STUDENT (aside): All!😑

MRS TINK (To the student): Oh! Shut up! I’m m trying to save you from this angry bunch of ladies!🤨

STUDENT (boldly to the ladies): It is under everybody’s eye  that Mr Thornton’s business fails, can you prove the contrary?😏

MRS TINK and The Ladies: No, we can’t. But…..😧

STUDENT (more audaciously): Furthermore, he does not prevent the strike and hires the Irish in the mill provoking violent reactions.😏

MRS TINK🤨 : How could he have prevented the strike? He had no means to give the rise in salary the workers demanded and he was not alone in this, after all, there were other manufacturers.

STUDENT: “Yes,  but he was the most influent one, wasn’t he the magistrate of Milton? But, I have not finished yet. He proposes to Margaret even if he knows that she will probably refuse him and then he commits an abuse of power deciding not to investigate the same Margaret!😧

LADIES (in unison):  But he did it for love! He wanted to protect her! How insensitive!😮

STUDENT : I know, but that was actually a crime, or do you have another word to call it?😏

LADIES: We cannot listen to this nonsense any longer!😤😤😤

STUDENT (raising his voice): One more thing! He does not join his brother-in law’s speculation  and doing so, not only he loses all his wealth, but he also does not overcome the trauma of his father’s death. The very few good decisions such as hiring Higgins, for example, derive, directly or indirectly, from Margaret. Please forgive me ladies, but I did find hilarious seeing your romantic hero, the strong self-made man, the passionate lover with the endless sideburns, saved by a presumptuous 20-year-old girl from the South. Now I’m done. Thank you.😏😑😑😑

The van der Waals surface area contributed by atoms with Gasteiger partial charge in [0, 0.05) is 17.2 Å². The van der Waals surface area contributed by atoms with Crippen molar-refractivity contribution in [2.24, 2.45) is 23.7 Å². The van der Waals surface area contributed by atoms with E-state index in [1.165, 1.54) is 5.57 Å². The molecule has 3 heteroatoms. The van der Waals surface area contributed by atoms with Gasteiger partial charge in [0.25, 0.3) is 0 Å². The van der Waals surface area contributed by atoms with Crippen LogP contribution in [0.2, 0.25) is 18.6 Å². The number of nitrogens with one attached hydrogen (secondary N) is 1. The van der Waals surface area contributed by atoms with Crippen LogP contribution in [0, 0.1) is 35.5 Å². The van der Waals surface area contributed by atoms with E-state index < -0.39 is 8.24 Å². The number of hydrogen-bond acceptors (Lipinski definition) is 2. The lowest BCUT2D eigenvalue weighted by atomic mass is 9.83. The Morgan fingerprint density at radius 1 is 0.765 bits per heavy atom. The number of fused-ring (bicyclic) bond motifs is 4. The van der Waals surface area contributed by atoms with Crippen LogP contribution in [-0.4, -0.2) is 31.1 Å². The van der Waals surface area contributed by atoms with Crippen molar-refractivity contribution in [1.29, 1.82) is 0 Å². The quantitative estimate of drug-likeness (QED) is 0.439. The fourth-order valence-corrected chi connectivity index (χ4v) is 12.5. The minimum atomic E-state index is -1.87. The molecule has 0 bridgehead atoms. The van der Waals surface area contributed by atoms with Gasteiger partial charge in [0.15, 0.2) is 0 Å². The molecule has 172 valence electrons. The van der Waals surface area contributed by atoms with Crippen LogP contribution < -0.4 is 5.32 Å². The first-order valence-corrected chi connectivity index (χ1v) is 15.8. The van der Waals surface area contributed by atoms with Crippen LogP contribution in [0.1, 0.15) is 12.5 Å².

LADIES:(silence)😲😲😲

MRS TINK: (trying to break the silence). So you mean that Thornton is a loser .🤨

STUDENT: That’s what I mean.😑

MRS TINK: Well, I guess you should have thought about what makes Mr Thornton a loser first, in your eyes at least . To make you understand my point, I want to compare him to one of the greatest “losers” in world literature.

STUDENT: Who is it?🤔

MRS TINK: Hamlet. If you remember his story, we may say that Hamlet, to use your own words, appears “systematically unable to take a single good decision in any field of his life”: father, mother, Ophelia, the revenge plans etc.  He, actually, never truly acts, and if he does, it’s just because he cannot avoid it. Three seconds after talking to his father’s ghost, the initial flame of rage starts to put out and soon he feels unfit for his demand of revenge. Even in the last act, when he finally revenges his father’s death killing his uncle, he doesn’t even know how he found himself in that situation, as the duel with Laertes is actually his uncle’s trap in order to kill him. Have you ever considered Hamlet a loser?🤨

STUDENT: A victim maybe?🤔

MRS TINK: In a way he is a victim, but he is the victim of his conscience and conscience , he says, makes us all cowards, that is, unable to act freely, because we cannot avoid the burden of the moral implications of our actions. The ethical dilemma between what is right or wrong consumes our will, and thus “ the native hue of resolution, is sicklied o’er with the pale cast of thought”. Undoubtedly, the name of the comet star that guides Mr Thornton’s action is: ethics. He always tries to do what is right, even if he knows that it will not end up as he wishes, as in the case of Margaret’s rejection or when he hires the Irish. Had he been ruthless, he would have employed them much before, it is also because of this delay in taking this decision that he loses all. It’s in this constant search for the correct thing to do, his attempt to overcome the trauma of his father’s death.🤨